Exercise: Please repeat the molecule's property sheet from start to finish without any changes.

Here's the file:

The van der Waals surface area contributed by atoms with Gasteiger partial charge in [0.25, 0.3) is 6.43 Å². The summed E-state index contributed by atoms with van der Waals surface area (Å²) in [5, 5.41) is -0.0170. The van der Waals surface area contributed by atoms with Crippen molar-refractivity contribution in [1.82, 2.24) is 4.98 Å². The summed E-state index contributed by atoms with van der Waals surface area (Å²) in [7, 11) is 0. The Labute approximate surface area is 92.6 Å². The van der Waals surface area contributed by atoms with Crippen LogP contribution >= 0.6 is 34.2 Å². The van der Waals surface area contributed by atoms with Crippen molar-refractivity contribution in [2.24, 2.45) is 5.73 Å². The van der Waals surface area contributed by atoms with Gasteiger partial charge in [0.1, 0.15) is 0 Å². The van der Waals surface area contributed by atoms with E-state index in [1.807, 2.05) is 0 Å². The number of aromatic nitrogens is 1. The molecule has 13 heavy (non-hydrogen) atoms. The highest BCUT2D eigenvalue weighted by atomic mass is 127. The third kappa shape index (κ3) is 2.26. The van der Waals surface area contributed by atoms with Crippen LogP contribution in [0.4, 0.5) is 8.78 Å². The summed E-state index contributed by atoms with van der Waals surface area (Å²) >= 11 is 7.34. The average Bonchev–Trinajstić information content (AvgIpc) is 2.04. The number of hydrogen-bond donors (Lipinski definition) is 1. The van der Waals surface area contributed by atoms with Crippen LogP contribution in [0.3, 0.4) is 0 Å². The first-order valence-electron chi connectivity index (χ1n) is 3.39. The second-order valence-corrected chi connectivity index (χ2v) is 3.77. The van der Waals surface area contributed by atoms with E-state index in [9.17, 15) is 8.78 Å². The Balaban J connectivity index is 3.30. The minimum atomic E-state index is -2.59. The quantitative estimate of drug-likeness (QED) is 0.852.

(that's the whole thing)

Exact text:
The van der Waals surface area contributed by atoms with Gasteiger partial charge in [0.25, 0.3) is 6.43 Å². The summed E-state index contributed by atoms with van der Waals surface area (Å²) in [5, 5.41) is -0.0170. The van der Waals surface area contributed by atoms with Crippen molar-refractivity contribution in [1.82, 2.24) is 4.98 Å². The summed E-state index contributed by atoms with van der Waals surface area (Å²) in [7, 11) is 0. The Labute approximate surface area is 92.6 Å². The van der Waals surface area contributed by atoms with Crippen LogP contribution >= 0.6 is 34.2 Å². The van der Waals surface area contributed by atoms with Crippen molar-refractivity contribution in [2.24, 2.45) is 5.73 Å². The van der Waals surface area contributed by atoms with Gasteiger partial charge in [0.1, 0.15) is 0 Å². The van der Waals surface area contributed by atoms with E-state index in [1.807, 2.05) is 0 Å². The number of aromatic nitrogens is 1. The molecule has 13 heavy (non-hydrogen) atoms. The highest BCUT2D eigenvalue weighted by atomic mass is 127. The third kappa shape index (κ3) is 2.26. The van der Waals surface area contributed by atoms with Crippen LogP contribution in [0.4, 0.5) is 8.78 Å². The summed E-state index contributed by atoms with van der Waals surface area (Å²) >= 11 is 7.34. The average Bonchev–Trinajstić information content (AvgIpc) is 2.04. The number of hydrogen-bond donors (Lipinski definition) is 1. The van der Waals surface area contributed by atoms with Crippen LogP contribution in [0.3, 0.4) is 0 Å². The first-order valence-electron chi connectivity index (χ1n) is 3.39. The second-order valence-corrected chi connectivity index (χ2v) is 3.77. The van der Waals surface area contributed by atoms with E-state index in [9.17, 15) is 8.78 Å². The Balaban J connectivity index is 3.30. The minimum atomic E-state index is -2.59. The quantitative estimate of drug-likeness (QED) is 0.852.